Thaddeus Swanek Thaddeus Swanek
Senior Writer and Editor, Strategic Communications, U.S. Chamber of Commerce


May 05, 2021


When Brittany Davis, general partner of Backstage Capital, first got involved in venture capital she started to notice a striking discrepancy. Minority, women, and LGBTQ company founders—despite having great ideas and detailed business plans—often faced an uphill battle in securing capital to grow and expand their businesses.  

“I began my career in a very traditional finance role, but I was always acutely aware of the funding gap for black entrepreneurs, in particular,” Davis says.  

Statistics back up what Davis had noticed in meeting after meeting: the vast majority of funding was going to white male business founders. According to Davis, less than 10% of all venture capital, by dollar amount, goes to women, minority, and LGBTQ founders. A crunchbase study found that since 2015, $15 billion has been raised by Black and Latino founders, representing just 2.4% of the total venture capital raised over that time.  

Read more from the Business is... series for Other ways the business community is stepping up in times of need.

To Davis, this is a huge, missed opportunity–not just for the founders–but for job seekers, local communities, and the overall American economy.   

“Morgan Stanley’s study showed that about $4 trillion in GDP is lost because of the lack of capital that’s going to business creation from diverse individuals,” Davis says. “By undercapitalizing huge groups of people, we’re effectively holding everyone back and we’re missing out personally from innovations from these groups.”  

In 2015, when Arlan Hamilton founded Backstage Capital, she had a goal of helping fund 100 firms led by traditionally underrepresented founders. The company reached that goal in 2018 and now has invested in more than 180 companies. One of the companies they helped secure funding for is CurlMix, a subscription box service for curly hair delivered straight to customers’ homes. Backstage Capital were the first investors in the company. Today, CurlMix—which was featured on Shark Tank—has $1 million in sales, 10 full-time employees, and recently secured a second round of financing.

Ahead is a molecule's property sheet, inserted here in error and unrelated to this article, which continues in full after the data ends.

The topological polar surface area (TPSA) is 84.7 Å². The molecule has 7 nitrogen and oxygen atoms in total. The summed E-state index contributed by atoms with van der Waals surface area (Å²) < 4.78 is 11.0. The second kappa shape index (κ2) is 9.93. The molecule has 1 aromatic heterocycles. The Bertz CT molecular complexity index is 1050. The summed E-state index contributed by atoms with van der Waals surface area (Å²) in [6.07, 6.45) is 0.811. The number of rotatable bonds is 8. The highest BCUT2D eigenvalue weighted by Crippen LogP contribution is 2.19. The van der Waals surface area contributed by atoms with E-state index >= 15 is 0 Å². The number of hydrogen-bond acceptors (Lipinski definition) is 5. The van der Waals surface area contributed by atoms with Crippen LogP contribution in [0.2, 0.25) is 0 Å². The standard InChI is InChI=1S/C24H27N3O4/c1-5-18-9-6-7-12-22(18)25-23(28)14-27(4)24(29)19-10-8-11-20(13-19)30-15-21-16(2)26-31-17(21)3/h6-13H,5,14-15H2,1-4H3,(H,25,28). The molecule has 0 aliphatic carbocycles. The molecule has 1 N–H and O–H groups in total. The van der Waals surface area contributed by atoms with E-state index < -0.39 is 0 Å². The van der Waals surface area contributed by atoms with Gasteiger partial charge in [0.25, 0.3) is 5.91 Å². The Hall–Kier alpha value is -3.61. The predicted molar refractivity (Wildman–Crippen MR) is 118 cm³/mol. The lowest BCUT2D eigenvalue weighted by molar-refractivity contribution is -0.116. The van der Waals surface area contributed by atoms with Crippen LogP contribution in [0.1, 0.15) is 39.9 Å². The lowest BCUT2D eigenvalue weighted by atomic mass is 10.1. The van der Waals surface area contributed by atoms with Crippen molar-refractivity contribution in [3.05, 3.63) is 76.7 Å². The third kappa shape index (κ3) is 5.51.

Backstage Capital has also helped many other companies find funding including Dollaride, which is developing the digital infrastructure to make public transit more accessible to those living in “transit deserts.” Carrot, which partners with companies to expand fertility coverage for employees, is another company Backstage Capital has invested in.  

Christie Pitts, general partner at Backstage Capital, says that if a company wants to truly scale—and potentially go public with an IPO—it needs venture capital.    

“Venture is one of the only paths that can help you get there. We help to close that gap and provide that important access to capital so that everyone can build a business of that size,” Pitts says. “We seek out underrepresented founders and give them funding to grow their businesses. Now, we’ve built a brand for ourselves, and founders come to us.”  

While Backstage Capital is mindful of its mission, the company is laser-focused on doing what every venture capital firms does: make money for its investors. Competition is fierce and prospective clients are carefully vetted based on their market opportunity, ROI potential, competitors, overall value proposition, and “grit.” The company meets with thousands of companies seeking venture dollars every year but ends up investing in less than 2% of them.  

“We’re a venture fund and we are trying to return money to our investor base,” Davis says. “While there is huge social benefit, this is a strategy where we believe we can have outsize returns by exclusively focusing on these groups.”  

For those looking to secure funding, Davis has some advice: start planning to raise capital now—earlier is better—because you will need it down the road. 

“When you’re building a business, you might have a gap of capital where you don’t have cash flow yet, but you’re building this business that can be high-growth, eventually employ people, and build a product,” Davis says. “You want to be in a position where you’ve demonstrated enough before going to a venture capital firm. You’re in the best position for fundraising when you don’t need capital as much.”

About the authors

Thaddeus Swanek

Thaddeus Swanek

Thaddeus is a senior writer and editor with the U.S. Chamber of Commerce's strategic communications team.

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